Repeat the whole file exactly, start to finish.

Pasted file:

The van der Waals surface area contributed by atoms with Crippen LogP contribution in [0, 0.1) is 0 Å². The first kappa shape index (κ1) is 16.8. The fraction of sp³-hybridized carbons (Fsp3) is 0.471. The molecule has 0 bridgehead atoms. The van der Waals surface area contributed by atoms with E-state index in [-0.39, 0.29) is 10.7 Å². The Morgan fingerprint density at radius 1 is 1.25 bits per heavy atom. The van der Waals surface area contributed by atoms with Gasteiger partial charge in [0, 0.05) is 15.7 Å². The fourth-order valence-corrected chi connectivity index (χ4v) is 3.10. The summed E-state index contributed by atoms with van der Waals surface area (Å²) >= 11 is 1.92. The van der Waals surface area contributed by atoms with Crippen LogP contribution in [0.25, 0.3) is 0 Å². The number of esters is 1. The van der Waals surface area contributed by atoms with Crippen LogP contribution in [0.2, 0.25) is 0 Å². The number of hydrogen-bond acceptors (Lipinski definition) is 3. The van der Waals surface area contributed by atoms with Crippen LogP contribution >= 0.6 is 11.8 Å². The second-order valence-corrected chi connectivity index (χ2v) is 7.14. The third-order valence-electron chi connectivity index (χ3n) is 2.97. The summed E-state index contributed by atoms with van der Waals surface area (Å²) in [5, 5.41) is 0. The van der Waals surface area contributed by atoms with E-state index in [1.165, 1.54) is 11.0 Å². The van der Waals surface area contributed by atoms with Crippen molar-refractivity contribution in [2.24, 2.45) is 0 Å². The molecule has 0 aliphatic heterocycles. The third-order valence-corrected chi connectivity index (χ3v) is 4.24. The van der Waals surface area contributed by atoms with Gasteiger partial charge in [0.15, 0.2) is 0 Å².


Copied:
The van der Waals surface area contributed by atoms with Crippen LogP contribution in [0, 0.1) is 0 Å². The first kappa shape index (κ1) is 16.8. The fraction of sp³-hybridized carbons (Fsp3) is 0.471. The molecule has 0 bridgehead atoms. The van der Waals surface area contributed by atoms with E-state index in [-0.39, 0.29) is 10.7 Å². The Morgan fingerprint density at radius 1 is 1.25 bits per heavy atom. The van der Waals surface area contributed by atoms with Gasteiger partial charge in [0, 0.05) is 15.7 Å². The fourth-order valence-corrected chi connectivity index (χ4v) is 3.10. The summed E-state index contributed by atoms with van der Waals surface area (Å²) >= 11 is 1.92. The van der Waals surface area contributed by atoms with Crippen LogP contribution in [0.25, 0.3) is 0 Å². The number of esters is 1. The van der Waals surface area contributed by atoms with Crippen LogP contribution in [0.2, 0.25) is 0 Å². The number of hydrogen-bond acceptors (Lipinski definition) is 3. The van der Waals surface area contributed by atoms with Crippen LogP contribution >= 0.6 is 11.8 Å². The second-order valence-corrected chi connectivity index (χ2v) is 7.14. The third-order valence-electron chi connectivity index (χ3n) is 2.97. The summed E-state index contributed by atoms with van der Waals surface area (Å²) in [5, 5.41) is 0. The van der Waals surface area contributed by atoms with E-state index in [1.165, 1.54) is 11.0 Å². The van der Waals surface area contributed by atoms with Crippen molar-refractivity contribution in [2.24, 2.45) is 0 Å². The molecule has 0 aliphatic heterocycles. The third-order valence-corrected chi connectivity index (χ3v) is 4.24. The van der Waals surface area contributed by atoms with Gasteiger partial charge in [0.15, 0.2) is 0 Å².